There is no right or wrong answer. But knowing what your orientation to work is will influence how much weight you should put on the passion versus practicality factors. If you know you are the type who needs to feel significant passion for your work, then going for a practical career at the expense of passion may result in a major disappointment. Finding the balance would be the ideal sweet spot for many.

If you knew you couldn't fail, what would you want to do? This question invites you into possibility and temporarily parks the "yeah buts." This is valuable because it will help you identify what is important to you and reveal some of your strengths and aspirations. Even if the dream career you come up with isn't necessarily going to be the feasible choice, the knowledge of what matters can serve as an important compass to explore other possibilities that might be more practical and still provide meaning.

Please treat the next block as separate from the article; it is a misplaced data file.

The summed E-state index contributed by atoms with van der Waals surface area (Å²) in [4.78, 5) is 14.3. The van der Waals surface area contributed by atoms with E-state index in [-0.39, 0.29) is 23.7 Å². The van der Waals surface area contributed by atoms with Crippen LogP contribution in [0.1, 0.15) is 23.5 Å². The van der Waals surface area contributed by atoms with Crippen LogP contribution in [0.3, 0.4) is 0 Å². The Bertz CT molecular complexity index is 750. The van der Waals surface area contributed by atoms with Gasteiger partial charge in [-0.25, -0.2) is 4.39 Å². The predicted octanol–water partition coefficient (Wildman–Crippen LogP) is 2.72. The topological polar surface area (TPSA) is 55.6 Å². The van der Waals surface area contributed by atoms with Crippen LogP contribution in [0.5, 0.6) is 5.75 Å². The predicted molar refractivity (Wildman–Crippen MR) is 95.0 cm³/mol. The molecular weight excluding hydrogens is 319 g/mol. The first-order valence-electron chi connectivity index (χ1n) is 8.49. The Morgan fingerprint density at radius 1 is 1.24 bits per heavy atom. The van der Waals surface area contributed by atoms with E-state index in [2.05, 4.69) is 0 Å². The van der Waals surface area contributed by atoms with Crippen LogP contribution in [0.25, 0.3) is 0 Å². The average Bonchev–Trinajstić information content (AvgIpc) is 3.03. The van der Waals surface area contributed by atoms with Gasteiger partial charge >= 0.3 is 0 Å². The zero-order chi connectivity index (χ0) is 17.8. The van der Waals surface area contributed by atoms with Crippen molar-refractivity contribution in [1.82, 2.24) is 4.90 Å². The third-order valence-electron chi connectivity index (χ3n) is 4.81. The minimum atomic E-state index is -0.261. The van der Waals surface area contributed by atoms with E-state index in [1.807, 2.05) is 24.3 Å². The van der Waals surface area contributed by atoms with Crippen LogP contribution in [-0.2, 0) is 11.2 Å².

For instance, say one of your dreams is to be an award-winning novelist with the underlying essence highlighting your passion for writing, conveying ideas, inspiring others and telling stories. There are many career options that can fulfill those aspirations. For instance certain roles in marketing, museum curating, library work, publishing or teaching might fit the bill. And who says one can't write that stellar and possibly award-winning novel on the side? I know quite a few people who have done just that.

Can you envision yourself doing (name a career here) for many years? How fulfilled would you be? Many people fulfill their greatest passions in pursuits outside of work. One's work might fulfill only part of their quest for meaning in their life. But if the notion of working for a long time in a particular field leaves you flat, you may want to rethink that track. Take time to learn more about any potential field of interest so you know more about it. You have a long journey ahead. Don't get on the wrong train.